Disrupted and Productive

  1. Message: So much is going on in Acts 8. After Stephen was stoned to death it seemed to launch a wave of persecution throughout the church and Saul was known for leading much of it by going house to house throwing believers into prison. Chapter 8 says that “all except the apostles were scattered”. At first, I took this to mean that the apostles kept preaching and everyone else got scared and hid, but as I read on, I saw that this was not the case at all.  The rest of the church was scattered to other lands and away from where most of the persecution was happening, but they carried the gospel with them and continued preaching everywhere they went. This is where we find that Phillip was called by the holy Spirit to approach an important Ethiopian official who was reading the scriptures of Isaiah about the sufferings of Jesus. He interpreted the scriptures for him, and the man asked to be baptized. I realized that if the believers had all stayed together in Jerusalem they would have continued building their own faith together as a church, but since the rest of the Jews in the area were not receptive to the gospel, not much more could be done there. The persecution forced Christians out to other areas where people were open and willing to respond to the gospel. The scattered believers, like Phillip were listening to the Holy Spirit and the gospel was being spread to other lands.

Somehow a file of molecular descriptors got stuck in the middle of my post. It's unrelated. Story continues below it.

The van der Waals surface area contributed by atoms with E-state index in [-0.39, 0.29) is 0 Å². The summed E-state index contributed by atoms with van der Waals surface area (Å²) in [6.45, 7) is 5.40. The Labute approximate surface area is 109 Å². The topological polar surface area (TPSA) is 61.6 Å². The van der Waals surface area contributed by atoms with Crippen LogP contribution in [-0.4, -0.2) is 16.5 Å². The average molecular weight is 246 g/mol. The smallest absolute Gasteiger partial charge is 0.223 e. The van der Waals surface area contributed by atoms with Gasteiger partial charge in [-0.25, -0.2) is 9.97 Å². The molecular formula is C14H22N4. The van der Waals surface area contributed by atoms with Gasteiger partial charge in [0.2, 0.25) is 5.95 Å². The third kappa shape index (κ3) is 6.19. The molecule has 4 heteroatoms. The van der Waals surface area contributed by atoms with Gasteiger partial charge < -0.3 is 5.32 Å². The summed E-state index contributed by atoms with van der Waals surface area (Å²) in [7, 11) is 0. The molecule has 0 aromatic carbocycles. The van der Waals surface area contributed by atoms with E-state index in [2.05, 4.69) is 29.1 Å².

2. Command: Don’t pray for restored security, pray for God to show me the opportunities created during an upheaval of my security.
  3. Promise: Whenever there is hardship there is also opportunity.
  4. Warning: Self-focus on problems, and desiring to stay in my comfort zone of security will keep me from seeing opportunities.
  5. Application: As I read this, I was thinking about how much we value our comfort zones. In America we have no idea what real persecution even looks like, but we know what it’s like to have our comfort zone messed with. Often times when we experience something that threatens our sense of security, whether it be a job or financial disruption, or an illness, we begin focusing on praying for restoration of whatever we feel was unfairly taken from us. What if instead, we accepted that even though security is comfortable, it is not necessarily in our best interest. We feel safe when we have all of our ducks in a row and are not in a place of unsure, but we thrive when we are forced to seek God for what’s next. Don’t get me wrong. I’m writing from a place right now of having two secure incomes and health during a world pandemic crisis and nobody is threatening to stone me to death or throw me in jail for believing in Jesus. I have more security right now than many have, but I’m marveled by the scattered believers who responded to their threat of security by leaving their homes and sharing the gospel in other lands. This challenges me so much to get out of my tiny little bubble of personal hardships and open my eyes for opportunities around me to share the gospel with someone who is ready to hear it.

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